My class has learned the writing process through the use of creating their own books. Every Monday in our class, the students get the opportunity to brainstorm about what type of book they will write in response to our literature of the week. On Tuesday and Wednesday, the students work on their draft. Thursday is set aside for revisions and editing, and Friday they present their final product to the class.

Fridays bring great joy to our classroom. The students are excited to share their book and take it home to read to their families. Most of my students come from low-income families and money for books is scarce. Many parents have let me know that they are grateful for the opportunity to have a free book that they can read with their child. I get so many positive notes from the parents letting me know how impressed they are with their child’s work. The support from home encourages my students to keep creating wonderful books to share with their loved ones.

I notice that my students are satisfied and proud of each other’s accomplishments. During student-selected reading time, my students often choose to read the student-generated books over any other books. They take ownership and pride in their work and it reflects in their attitudes while reading the books. I plan on using Student-generated books for years to come!

Connecting Children’s Literature to Social Studies

By H. Meisel

Using children’s literature to further students’ knowledge in Social Studies has proven to be an effective and meaningful way to connect historical events. Autobiographies, biographies, and historical fiction are just some examples of literature that bring in the human factor for our students to relate to. As a Social Studies and Reading teacher, I am constantly looking for children’s and adolescent literature that connects the lives of the people in the era we’re studying to the lives of my students. Having the privilege of teaching World Cultures and Geography, our topics may range from literature coming from that specific country to the daily lives and hardships of the people who inhabit the country. I may choose to highlight literature that has a historical element or I may choose literature that discusses issues involving current events. There is a plethora of student literature, and my goal is to gather as many ideas as I can, along with books, and teaching methods.  My hopes are that other teachers may be able to contribute to enhance and enrich my ever-growing collections as well as get some new ideas of their own.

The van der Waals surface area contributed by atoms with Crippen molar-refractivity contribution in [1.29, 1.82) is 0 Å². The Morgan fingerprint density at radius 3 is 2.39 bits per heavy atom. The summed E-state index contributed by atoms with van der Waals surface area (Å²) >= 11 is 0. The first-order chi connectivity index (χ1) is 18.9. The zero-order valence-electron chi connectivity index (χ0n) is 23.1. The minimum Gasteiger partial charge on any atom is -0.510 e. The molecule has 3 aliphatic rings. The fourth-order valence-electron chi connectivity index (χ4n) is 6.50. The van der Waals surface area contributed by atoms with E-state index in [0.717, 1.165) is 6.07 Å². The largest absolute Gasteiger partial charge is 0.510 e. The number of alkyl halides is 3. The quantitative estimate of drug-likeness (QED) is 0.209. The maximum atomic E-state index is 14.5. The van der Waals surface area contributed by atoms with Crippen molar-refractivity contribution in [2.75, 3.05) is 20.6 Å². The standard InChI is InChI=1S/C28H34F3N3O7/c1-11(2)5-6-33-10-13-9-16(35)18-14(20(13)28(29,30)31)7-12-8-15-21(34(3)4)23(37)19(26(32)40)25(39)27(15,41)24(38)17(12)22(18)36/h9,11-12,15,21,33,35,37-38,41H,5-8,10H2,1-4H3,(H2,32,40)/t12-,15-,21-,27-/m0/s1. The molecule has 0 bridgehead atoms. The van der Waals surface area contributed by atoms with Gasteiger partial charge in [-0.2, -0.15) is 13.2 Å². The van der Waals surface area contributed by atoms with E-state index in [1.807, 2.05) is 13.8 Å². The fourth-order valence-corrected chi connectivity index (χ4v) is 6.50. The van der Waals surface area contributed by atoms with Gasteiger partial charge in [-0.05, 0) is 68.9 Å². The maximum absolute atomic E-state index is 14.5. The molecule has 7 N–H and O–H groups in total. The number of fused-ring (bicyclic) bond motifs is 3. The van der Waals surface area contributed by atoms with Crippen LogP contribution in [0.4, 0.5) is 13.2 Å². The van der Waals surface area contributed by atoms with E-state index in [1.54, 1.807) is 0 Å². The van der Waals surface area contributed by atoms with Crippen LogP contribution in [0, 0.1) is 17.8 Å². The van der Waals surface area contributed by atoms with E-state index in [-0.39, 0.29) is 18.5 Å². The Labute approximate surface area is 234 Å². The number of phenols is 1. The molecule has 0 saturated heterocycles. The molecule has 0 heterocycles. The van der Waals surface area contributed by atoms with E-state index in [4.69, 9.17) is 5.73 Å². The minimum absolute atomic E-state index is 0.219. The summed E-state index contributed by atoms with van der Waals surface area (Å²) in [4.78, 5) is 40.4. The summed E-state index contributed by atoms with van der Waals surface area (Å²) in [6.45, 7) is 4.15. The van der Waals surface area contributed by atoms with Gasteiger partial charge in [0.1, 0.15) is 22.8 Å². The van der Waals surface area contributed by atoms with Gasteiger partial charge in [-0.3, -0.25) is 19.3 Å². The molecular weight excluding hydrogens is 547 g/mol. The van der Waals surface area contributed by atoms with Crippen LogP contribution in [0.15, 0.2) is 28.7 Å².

An example of connecting literature to Social Studies includes “Eating The Plates: A Pilgrim Book on Food And Manners,” by Lucille Recht Penner. This book tells the story of the Pilgrims and their struggle to survive. It gives details of their diet, the effects of disease, and help the Indians gave them by bringing corn, deer and turkey to their dinner tables. There are interesting recipes at the end of the book that reveal what was on the Pilgrims’ menu. This book takes the events of the establishment of Plymouth Colony and brings it to life for our students.

Another book that takes the study of Ancient Egyptian civilizations and brings it to life is “The Golden Goblet,” by Eloise Jarvis McGraw. This book is about the struggle of Ranofer, an adolescent living under the evil rule of his older half brother Gebu. Ranofer has strong suspicions his brother is a thief, but must go about proving it without being a subject of the thievery himself. Moreover, Ranofer’s goal of becoming a goldsmith is consistently shattered as Gebu uses him for his own selfish greed. This book is especially powerful for adolescent boys, and contains themes such as abuse, friendships, and never giving up on your dreams.

These are just a few examples of children’s and adolescent literature that bring to life events, dates, and places in history that can become so easily forgotten or ignored in an overwhelming textbook. I’m hoping teachers will share their knowledge and ideas about books they use that connect literature with their subject area teaching.